The world is full of nasty people. Pompous, self-absorbed types with hidden agendas and strange ulterior motives.
I met one of these people yesterday. Actually it began the night before. I found a website that is akin to a modern day Reader’s Digest. A compilation of the best of everything from books to music to magazine and newspaper articles. The author’s opinion of the best of what’s around.
I found this man on a Facebook friend’s page. He made a comment on a post and I recognized his name but I couldn’t remember how I knew him. I clicked on his picture, it brought me to his homepage. Ah yes, I’d read his articles in various magazines. He’s a well-connected New York writer.
I sent him a friend request because isn’t that how Facebook is supposed to work? You make friends with your friends’ friends. It’s a way to meet people who share your interests. It is also a tool for expanding your network if you happen to be selling something like books.
It was on his page that I discovered his newsletter, so I signed up. There was an option to send an email, so I did. I introduced myself and told him I was a busy author and bookkeeper who didn’t have a lot of time to surf the Web and was happy to be receiving his newsletter.
He replied “and what am I supposed to do for you?”
My first reaction was, “What a prick.” I was put off by his tone. Here I was a fan, following his website, and this is how he replied? I should have trusted my instincts.
Instead I sent a reply. “I signed up for your newsletter. I believe you will be sending it? Unless I misread your pitch. You got me with Astral Weeks. I’ve loved the album for a very long time. Just wanted to say thanks. Nothing more.”
“Ah. Delightful. Tell me about your new book,” he answered.
So I did, because he asked. I told him I don’t have a book blurb yet but I gave him my pitch. This was all taking place at around eleven p.m. I had to work the next morning so I hit send and went to bed.
The next day, while sitting at a red light, I checked my email. There was the somewhat well-known writer.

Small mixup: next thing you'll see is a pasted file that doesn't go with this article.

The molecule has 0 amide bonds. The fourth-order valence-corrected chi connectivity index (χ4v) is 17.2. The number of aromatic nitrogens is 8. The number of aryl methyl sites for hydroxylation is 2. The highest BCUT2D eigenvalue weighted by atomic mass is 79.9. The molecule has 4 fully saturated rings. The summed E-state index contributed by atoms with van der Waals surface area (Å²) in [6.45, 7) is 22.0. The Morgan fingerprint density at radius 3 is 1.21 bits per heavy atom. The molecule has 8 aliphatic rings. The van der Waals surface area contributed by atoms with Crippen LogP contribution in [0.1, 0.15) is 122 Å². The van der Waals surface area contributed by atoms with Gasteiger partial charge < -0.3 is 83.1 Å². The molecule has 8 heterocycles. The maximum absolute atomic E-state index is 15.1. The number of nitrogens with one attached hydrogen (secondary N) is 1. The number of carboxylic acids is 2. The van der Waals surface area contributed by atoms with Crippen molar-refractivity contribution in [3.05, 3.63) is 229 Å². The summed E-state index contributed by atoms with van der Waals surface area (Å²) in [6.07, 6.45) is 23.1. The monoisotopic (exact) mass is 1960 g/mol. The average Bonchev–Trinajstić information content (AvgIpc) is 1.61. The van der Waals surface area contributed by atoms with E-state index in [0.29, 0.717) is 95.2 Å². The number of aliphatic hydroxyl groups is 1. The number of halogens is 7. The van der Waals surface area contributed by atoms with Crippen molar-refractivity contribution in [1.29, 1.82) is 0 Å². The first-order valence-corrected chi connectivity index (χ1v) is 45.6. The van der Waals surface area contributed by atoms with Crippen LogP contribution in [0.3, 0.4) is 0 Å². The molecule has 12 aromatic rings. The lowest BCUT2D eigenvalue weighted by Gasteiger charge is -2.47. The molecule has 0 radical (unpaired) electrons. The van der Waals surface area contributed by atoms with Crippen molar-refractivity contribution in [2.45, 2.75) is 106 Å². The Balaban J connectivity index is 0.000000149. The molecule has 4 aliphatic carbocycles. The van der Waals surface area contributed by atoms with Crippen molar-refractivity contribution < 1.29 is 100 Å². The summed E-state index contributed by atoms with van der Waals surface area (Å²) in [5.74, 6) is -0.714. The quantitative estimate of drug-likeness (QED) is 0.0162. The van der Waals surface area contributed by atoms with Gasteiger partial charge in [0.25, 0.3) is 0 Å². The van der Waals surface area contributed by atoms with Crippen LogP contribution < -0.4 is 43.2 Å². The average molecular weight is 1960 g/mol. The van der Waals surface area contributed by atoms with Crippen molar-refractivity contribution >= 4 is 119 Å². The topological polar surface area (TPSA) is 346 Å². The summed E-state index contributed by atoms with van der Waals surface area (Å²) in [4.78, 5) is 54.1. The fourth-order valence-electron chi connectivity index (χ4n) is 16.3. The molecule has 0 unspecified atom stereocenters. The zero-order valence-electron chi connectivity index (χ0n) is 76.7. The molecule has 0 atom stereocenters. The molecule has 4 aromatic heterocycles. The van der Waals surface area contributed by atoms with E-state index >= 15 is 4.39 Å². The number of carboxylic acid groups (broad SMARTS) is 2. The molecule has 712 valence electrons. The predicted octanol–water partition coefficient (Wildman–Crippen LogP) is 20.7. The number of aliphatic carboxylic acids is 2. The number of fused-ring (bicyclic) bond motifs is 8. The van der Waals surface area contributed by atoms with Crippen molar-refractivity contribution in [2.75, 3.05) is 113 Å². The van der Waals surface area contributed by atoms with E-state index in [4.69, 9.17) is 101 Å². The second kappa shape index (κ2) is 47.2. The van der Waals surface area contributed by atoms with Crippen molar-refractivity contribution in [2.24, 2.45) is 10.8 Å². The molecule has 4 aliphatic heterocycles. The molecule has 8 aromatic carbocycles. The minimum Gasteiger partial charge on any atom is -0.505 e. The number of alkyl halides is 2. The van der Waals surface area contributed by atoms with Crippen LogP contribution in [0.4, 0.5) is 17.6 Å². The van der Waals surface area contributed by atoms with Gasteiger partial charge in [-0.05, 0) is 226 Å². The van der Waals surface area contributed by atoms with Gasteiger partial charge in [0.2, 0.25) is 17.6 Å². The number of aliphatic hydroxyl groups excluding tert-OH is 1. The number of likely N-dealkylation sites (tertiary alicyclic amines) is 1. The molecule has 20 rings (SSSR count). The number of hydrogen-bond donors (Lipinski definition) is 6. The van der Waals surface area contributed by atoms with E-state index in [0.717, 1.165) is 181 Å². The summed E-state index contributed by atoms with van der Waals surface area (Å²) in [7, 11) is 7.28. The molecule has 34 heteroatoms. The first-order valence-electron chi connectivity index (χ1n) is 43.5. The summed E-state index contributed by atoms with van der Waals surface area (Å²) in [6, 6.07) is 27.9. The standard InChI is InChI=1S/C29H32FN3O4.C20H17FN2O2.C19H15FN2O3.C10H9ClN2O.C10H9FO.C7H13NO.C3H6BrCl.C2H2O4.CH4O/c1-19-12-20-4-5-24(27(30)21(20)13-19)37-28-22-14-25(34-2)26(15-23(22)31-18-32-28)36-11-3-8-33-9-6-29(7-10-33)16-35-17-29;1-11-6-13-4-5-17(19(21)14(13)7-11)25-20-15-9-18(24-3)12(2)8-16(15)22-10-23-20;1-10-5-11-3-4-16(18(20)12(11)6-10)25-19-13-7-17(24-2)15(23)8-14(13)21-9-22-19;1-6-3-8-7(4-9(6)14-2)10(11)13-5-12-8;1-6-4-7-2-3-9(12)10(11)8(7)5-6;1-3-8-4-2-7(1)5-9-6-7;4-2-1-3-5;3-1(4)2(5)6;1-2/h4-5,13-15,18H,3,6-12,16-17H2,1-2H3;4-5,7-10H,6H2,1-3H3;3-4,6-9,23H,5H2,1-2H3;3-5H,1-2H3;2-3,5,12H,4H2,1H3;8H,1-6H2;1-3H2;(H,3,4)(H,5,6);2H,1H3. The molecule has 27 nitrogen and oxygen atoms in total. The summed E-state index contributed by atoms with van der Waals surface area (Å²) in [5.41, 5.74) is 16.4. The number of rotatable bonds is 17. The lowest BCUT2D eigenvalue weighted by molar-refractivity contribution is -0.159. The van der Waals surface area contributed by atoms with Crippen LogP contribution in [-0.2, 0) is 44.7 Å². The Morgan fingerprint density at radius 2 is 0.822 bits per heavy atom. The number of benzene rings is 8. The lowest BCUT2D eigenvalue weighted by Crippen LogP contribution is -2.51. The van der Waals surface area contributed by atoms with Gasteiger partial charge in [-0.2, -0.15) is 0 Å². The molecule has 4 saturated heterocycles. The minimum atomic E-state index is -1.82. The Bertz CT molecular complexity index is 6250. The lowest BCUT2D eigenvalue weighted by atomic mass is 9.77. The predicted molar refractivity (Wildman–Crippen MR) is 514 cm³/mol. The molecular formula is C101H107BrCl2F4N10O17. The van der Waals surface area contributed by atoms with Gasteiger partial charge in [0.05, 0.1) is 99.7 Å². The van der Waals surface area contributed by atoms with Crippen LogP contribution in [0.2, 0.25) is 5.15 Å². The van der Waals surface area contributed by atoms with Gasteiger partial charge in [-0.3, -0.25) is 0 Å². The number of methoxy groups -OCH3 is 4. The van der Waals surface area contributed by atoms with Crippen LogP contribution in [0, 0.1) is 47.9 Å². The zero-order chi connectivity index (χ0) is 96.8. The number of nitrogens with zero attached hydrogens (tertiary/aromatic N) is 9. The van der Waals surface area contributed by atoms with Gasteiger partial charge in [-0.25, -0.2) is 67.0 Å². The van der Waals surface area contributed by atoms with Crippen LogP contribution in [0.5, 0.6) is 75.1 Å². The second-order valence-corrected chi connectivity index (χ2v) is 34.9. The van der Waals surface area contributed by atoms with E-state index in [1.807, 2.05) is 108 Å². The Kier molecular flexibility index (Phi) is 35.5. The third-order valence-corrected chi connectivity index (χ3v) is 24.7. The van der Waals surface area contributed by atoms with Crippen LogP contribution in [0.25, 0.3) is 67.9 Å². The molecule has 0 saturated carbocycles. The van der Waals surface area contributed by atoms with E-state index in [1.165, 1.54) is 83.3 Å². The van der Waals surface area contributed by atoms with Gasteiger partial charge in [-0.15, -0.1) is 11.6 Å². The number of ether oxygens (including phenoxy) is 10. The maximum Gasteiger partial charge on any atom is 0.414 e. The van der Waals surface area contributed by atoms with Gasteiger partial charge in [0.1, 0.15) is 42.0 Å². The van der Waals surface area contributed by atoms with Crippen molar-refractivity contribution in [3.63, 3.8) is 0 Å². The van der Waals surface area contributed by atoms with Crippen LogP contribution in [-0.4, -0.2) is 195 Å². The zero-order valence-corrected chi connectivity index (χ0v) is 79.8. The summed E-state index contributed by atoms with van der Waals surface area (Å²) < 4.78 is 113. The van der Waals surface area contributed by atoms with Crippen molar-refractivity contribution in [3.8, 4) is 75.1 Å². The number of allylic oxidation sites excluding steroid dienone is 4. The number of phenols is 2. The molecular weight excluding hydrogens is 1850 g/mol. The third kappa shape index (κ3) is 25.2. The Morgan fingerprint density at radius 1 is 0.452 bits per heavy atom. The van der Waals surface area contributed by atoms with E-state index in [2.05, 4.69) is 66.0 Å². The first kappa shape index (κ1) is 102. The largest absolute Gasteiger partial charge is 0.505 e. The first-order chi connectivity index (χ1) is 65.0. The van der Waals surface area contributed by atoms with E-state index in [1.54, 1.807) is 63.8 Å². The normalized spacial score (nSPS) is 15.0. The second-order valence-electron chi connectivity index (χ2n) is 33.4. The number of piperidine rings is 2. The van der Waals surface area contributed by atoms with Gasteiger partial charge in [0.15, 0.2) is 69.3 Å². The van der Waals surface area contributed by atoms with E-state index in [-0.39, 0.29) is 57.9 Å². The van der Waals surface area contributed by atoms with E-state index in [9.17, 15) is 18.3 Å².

“Suggestion. Why don’t you send me your first chapter or 1000 pages.”
Now you tell me who wouldn’t jump at that offer? I was flabbergasted. I wasn’t looking for this in the least when I signed up for his newsletter. I never expected anything like that, but he was offering, and I’d be crazy not to take him up on it. He’s connected, he’s a published author, he writes for well respected magazines. He can open doors that are impossible to get through.
I told him I was working at the accounting desk all day but I’d send the chapter later that evening. And I did. As soon as I got home, because I admit I was excited and flattered.
Ten minutes later he ripped me apart. Tore me to shreds. Sucker punched me. Deflated my ego.
He opened the email with:
No salutation. He couldn’t even type the five other letters in my name.
He told me we were complete opposites. He compared me to Tom Robbins. Remember Still Life With Woodpecker? I read it years ago, in high school or college, I think. I enjoyed it back then. I don’t think my writing is anything like Robbins but I’m not taking the comparison as an insult, although I gather he meant it as one because he added this: “It’s a tough sell.”
“What I TOTALLY push is what George Orwell called “prose as a windowpane” – everything you avoid,” he said.
He went on to say, “Here is the start of my novel, just to make it clear.”
Then he included one thousand words from the start of HIS new novel.
So I guess what he was saying was, I need to write like him. I need a voice like his.
At the end of the excerpt from his novel he started dripping sarcasm.
“I wish I could help you. But more, I wish you made it easier for the reader. In Paragraph one he’s in Winslow. In Paragraph three he’s in Houston.”
And here’s where he really laid it on. “Dull me asks How? When?”
Well to be honest, three other people read this book and weren’t confused. But then again, they aren’t famous writers for famous New York magazines. But I will take this piece of criticism under advisement and possibly add some extra guidance for the dull readers.
He continued on with the oh woe is me, silly dull me thing. “I’m just too…limited for this kind of fiction. If I read you wrong, correct me.”
Then he signs XX with his initials.
Talk about a window into someone’s soul. I felt like a peeping Tom peering into a very bitter, angry man’s bedroom. What was his point in attacking me? Constructive criticism is always welcome. This was another story.
I realize the well connected, privileged folks who know the right people who open the doors to the hallowed halls of publishing think they are smarter than mere middlebrow Americans, but I didn’t ask him to read my book. I didn’t ask him for any favors. I signed up for his newsletter and dropped him a line saying I was glad I found him. His email was right there, he welcomed comments.
For about ten minutes my heart was pounding and I had a lump in my throat. Then I said, fuck that prick. He’s not going to deter me. I unfriended him on Facebook. I Unsubscribed to his newsletter. I sent an email reply.
“Oh no, I hear you loud and clear. Thank you again for taking the time to read my first chapter.”
Then I sat down and wrote this blog.
“I have written before and I will write again.” ~ Ernest Hemingway